- Shoprite’s mega warehouses at Cilmor, easily visible from Cape Town’s R300 freeway, may not look like much from the outside.
- But from the inside this massive building takes on new significance.
- Every single product sitting on shelves in Shoprite, Checkers, Usave or OK - between Port Nolloth, Cape Town, and Plettenberg Bay - passes through one of the warehouse’s 133 truck-sized doors.
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Shoprite’s mega warehouses at Cilmor, easily visible from Cape Town’s R300 freeway, may not look like much from the outside.
But from the inside this massive building takes on new significance. Every single product sitting on shelves in Shoprite, Checkers, Usave or OK - between Port Nolloth, Cape Town, and Plettenberg Bay - passes through one of the warehouse’s 133 truck-sized doors.
Distribution centres like these are also one of the key reasons that South Africa’s biggest retailer is able to keep prices comparatively low, and deliver fresh goods to some of the country’s smallest towns several hundred kilometres away.
Shoprite’s biggest distribution centre - and the biggest on the African continent under one roof - is in Centurion. But Cilmor is the newest and most technologically advanced - and the scale is still impossible to comprehend.
Cilmor sits on a vast stretch of land - and the warehouses dwarf the arriving trucks.
It was once a farm on the outskirts of the city - and the land used by the distribution centre is now the equivalent of roughly 50 rugby pitches.
The centre receives products from 600 suppliers of varying sizes - every day, dozens of trucks, from large multi-nationals and small regional suppliers, pass through the same booms.
The centre handles everything - from ripening bananas, cut flowers, freshly-baked cakes, and toothpaste, to instant coffee and potatoes. As long as it’s destined for stores in the Western or Northern Cape, the product’s distribution lifecycle starts here.
It’s only when you see one of the distribution centre’s 350 full size trucks alongside the buildings that you can appreciate the scale of the structures - against the building, the trucks and trailers look more like children’s toys.
The dry goods warehouse is the biggest building on the premises - it has a floorspace of nearly 10 rugby fields, with 80,000 pallet positions for 16,000 products.
When you step inside the dry goods distribution centre you can begin to appreciate how big this building really is. A human of average height is lower than the first shelf of pallets - which rises at least six levels higher.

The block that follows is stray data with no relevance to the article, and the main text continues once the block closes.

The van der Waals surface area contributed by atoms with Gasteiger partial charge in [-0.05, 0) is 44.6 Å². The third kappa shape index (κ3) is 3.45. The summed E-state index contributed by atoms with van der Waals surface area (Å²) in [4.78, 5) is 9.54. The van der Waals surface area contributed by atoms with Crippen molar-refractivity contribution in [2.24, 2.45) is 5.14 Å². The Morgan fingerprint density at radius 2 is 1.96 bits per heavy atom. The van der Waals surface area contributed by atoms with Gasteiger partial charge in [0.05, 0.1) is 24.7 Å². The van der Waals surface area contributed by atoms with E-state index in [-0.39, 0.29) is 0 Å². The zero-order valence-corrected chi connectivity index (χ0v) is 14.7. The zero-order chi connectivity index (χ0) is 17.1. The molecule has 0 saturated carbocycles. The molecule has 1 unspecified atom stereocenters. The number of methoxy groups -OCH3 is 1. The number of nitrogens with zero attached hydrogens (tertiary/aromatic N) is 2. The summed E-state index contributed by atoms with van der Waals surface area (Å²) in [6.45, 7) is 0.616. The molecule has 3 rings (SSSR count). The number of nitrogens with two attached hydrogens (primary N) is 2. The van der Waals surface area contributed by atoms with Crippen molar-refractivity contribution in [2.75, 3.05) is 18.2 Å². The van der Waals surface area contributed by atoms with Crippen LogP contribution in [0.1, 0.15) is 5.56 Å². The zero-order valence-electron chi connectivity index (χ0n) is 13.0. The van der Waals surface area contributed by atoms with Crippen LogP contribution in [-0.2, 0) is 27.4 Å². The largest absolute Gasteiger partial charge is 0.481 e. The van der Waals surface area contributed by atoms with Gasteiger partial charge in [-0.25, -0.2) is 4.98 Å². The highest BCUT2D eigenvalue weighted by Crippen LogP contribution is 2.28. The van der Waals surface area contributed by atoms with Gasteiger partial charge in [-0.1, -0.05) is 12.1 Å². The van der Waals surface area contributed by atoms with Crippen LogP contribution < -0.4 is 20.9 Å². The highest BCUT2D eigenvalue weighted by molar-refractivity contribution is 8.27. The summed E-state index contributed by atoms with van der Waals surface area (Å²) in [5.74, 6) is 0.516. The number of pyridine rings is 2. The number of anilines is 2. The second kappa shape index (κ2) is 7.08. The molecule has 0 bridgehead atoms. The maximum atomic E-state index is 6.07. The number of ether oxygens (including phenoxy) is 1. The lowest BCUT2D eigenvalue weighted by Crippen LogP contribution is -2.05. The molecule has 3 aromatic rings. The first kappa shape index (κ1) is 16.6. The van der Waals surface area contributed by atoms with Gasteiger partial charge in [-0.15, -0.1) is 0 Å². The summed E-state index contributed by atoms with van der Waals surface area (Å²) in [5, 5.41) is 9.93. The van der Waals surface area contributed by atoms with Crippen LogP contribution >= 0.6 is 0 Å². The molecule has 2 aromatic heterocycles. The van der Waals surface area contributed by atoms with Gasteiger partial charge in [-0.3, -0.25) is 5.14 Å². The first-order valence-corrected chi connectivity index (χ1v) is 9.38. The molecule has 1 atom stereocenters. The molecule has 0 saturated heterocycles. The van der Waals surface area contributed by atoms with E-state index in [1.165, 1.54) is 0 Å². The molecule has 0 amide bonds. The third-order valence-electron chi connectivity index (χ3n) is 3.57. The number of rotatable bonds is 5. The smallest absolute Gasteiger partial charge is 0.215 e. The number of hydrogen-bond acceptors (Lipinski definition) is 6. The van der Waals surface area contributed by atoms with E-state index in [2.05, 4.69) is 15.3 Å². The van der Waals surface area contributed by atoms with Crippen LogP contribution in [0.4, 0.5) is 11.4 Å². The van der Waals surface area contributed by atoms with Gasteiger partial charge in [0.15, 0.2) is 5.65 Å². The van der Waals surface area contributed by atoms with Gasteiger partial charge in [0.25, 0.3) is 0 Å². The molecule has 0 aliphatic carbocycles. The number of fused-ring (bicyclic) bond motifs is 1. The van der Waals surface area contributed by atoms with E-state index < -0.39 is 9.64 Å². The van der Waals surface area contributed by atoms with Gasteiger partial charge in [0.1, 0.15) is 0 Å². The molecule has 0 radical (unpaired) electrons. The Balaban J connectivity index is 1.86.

And just one of these Christmas buckets, distributed by Shoprite for NGO Project Raven, can feed a family of four for five days - and they stack more than 24 high in the warehouse.
Full sized bags of sugar, maize and flower also look like miniatures when stacked to the ceiling.
The warehouse operates in near total silence, thanks to voice-enabled technology fed to staff through ear pieces, and fully electric forklifts
There are dozens of forklifts at Cilmor, which whir quietly around the floor like ice skaters in a carefully choreographed performance.
The batteries for these electric vehicles are charged in the main warehouse. Each one of these giant black boxes is a charged - or charging - forklift battery ready to go.
In total, there are 140 different machines used in the day-to-day operations at this distribution centre.
There’s also futuristic machinery in the dry goods centre. This splits up huge pallets of products and repackages them in smaller quantities for stores that can’t handle as much stock.
Each one of the 133 doors is big enough to fit the back of a giant 18-wheeler truck. The trucks back up into the doors, and make for quick and easy loading and offloading of goods.
Shoprite uses advanced software for route planning and scheduling that automatically ensures the correct goods go to the correct trucks.
By directing staff to load goods into specific trucks, in a specific order, they’re able to ensure that trucks are full and packed in the order of delivery.
Once they leave the plant, the trucks are also guided and tracked - to ensure they use the most efficient routes.
Across the large lot is a return centre, where used crates and boxes go after being used in the delivery process.
Shoprite recycles every used box using a machine that pushes out massive snakes of compacted cardboard. It’s then Tetrised into the back of a truck and shipped to recycling centres - some of which are abroad.
There’s also a machine that automatically washes used crates. Effectively it now takes about five people to wash and stack 2,580 crates an hour.
Our last stop was the ‘smaller’ cold storage room - and on the way there we walked past 17 trucks receiving or despatching goods.
Many of the trucks in this department are fitted with solar panels - so that drivers can switch off the engines while loading, and not worry about the temperature of the cold storage dropping.
The cold storage unit is essentially a giant walk-in fridge and freezer - with varying temperatures according to what’s being stored. In total, the cold storage areas cover 30,000m2. This includes a new section for the supermarket chain’s FreshMark range.
The “warmest” section houses items like bananas, and there are ripening rooms where they wait until ready to be driven to stores at the perfect time.
Other rooms operate at sub-zero temperatures, and just a few minutes inside one of them without adequate clothing would be enough to cause hypothermia.
There’s also a giant “Chocolate Box”, which is always kept at 16°C, where they store temperature-sensitive confectionary items.
In spite of the massive scale, there were some reminders throughout about how the end users of these products are often just one or two individuals.
This crate, for example, was destined for Shoprite Bishop Lavis, and had just a few cakes and cookies.
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